Looking for Alternative Nematode Control Options in Carrot Production

Brian GermanCarrots, Fruits & Vegetables, Industry

Researchers are working to learn more about potential alternative nematode control options that can be used in California carrot production. A screening trial was conducted in 2021 at the University of California Cooperative Extension Research Farm in Shafter. Kern County Vegetable Crops Advisor, Jaspreet Sidhu noted that root-knot nematodes present a significant challenge for carrot growers. Nematodes can cause substantial damage to roots, resulting in lower marketable yields.

Nematode Control

“So far, we do not have any resistant varieties of carrots with resistance to root-knot nematodes. The management has relied on preplant fumigation in California,” said Sidhu. “But with the increased environmental regulations by the Department of Pesticide Regulation there are some challenges in managing root-knot nematodes in carrots.”

The new regulations for fumigants will significantly limit nematode treatments, leaving growers with limited management options. Sidhu said that any alternative nematode control options will need to be effective, economically viable, and environmentally safe. Some materials evaluated as part of the trial showed promise. “There is good potential in reducing root-knot nematodes with some products such as Nimitz. Then there is a developmental product coming from another company, and Velum was also promising in our trials,” Sidhu explained.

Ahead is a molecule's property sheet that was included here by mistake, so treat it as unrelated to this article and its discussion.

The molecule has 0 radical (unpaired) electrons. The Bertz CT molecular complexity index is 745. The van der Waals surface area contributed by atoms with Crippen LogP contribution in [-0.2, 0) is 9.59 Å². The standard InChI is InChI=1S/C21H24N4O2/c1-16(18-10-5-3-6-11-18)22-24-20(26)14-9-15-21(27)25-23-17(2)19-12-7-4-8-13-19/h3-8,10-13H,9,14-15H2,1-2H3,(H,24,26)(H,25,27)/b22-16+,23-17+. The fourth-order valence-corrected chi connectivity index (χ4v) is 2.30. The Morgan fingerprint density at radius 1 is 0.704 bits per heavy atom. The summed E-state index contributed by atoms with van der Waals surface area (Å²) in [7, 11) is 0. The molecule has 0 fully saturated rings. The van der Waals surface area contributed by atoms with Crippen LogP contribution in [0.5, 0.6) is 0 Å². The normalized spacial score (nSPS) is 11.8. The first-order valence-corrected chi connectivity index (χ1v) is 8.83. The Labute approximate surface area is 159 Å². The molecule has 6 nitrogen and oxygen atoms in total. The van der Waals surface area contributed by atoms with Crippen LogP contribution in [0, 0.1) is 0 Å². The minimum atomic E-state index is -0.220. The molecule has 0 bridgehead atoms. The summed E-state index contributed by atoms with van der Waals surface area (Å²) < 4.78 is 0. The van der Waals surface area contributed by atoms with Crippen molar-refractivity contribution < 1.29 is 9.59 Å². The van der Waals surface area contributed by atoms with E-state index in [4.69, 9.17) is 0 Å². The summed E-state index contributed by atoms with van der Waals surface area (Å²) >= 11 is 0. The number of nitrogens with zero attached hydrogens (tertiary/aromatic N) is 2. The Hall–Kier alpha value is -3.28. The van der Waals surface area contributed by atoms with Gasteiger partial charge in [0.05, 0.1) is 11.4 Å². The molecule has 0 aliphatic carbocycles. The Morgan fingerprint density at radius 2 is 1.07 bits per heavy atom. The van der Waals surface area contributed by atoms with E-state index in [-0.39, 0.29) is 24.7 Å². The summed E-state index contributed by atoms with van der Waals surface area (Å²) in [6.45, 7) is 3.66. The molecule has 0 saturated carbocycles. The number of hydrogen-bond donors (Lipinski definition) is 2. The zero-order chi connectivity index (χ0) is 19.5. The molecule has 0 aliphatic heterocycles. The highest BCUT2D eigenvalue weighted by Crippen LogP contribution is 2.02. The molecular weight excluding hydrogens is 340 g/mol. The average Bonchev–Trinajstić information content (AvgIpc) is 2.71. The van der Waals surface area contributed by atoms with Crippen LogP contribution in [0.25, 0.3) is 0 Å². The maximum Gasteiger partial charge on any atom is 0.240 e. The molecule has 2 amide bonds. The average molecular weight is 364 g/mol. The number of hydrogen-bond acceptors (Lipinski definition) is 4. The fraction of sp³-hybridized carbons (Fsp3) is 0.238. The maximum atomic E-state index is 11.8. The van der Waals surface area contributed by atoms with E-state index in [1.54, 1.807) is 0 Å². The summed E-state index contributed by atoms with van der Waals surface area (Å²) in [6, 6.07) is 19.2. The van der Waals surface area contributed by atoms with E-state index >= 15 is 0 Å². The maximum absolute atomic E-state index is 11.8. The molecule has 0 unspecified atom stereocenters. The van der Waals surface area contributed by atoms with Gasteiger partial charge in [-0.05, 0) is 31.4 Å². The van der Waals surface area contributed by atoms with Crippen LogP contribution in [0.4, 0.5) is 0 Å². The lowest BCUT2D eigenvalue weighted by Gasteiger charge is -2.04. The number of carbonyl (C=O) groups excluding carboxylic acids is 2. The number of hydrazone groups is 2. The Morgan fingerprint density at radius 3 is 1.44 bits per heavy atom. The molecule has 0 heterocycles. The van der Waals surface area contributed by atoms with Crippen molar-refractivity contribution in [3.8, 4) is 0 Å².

Detailed results from the screening trial are available through the Kern County Vegetable Crops newsletter. The three products Sidhu highlighted show potential for being viable options, but further evaluation will be needed to better understand their efficacy. Researchers will continue generating data that can help to support registration of non-fumigant nematicides for carrots.

“Hopefully we will have some of the products registered for the carrot industry soon here in California. We might be closer to getting a couple of them registered in the next year or so,” said Sidhu. “We will also keep screening other additional products so that we have a few more products to rely on in case we see resistance, or we see other issues coming up with the other products.”

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Brian German

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Ag News Director, AgNet West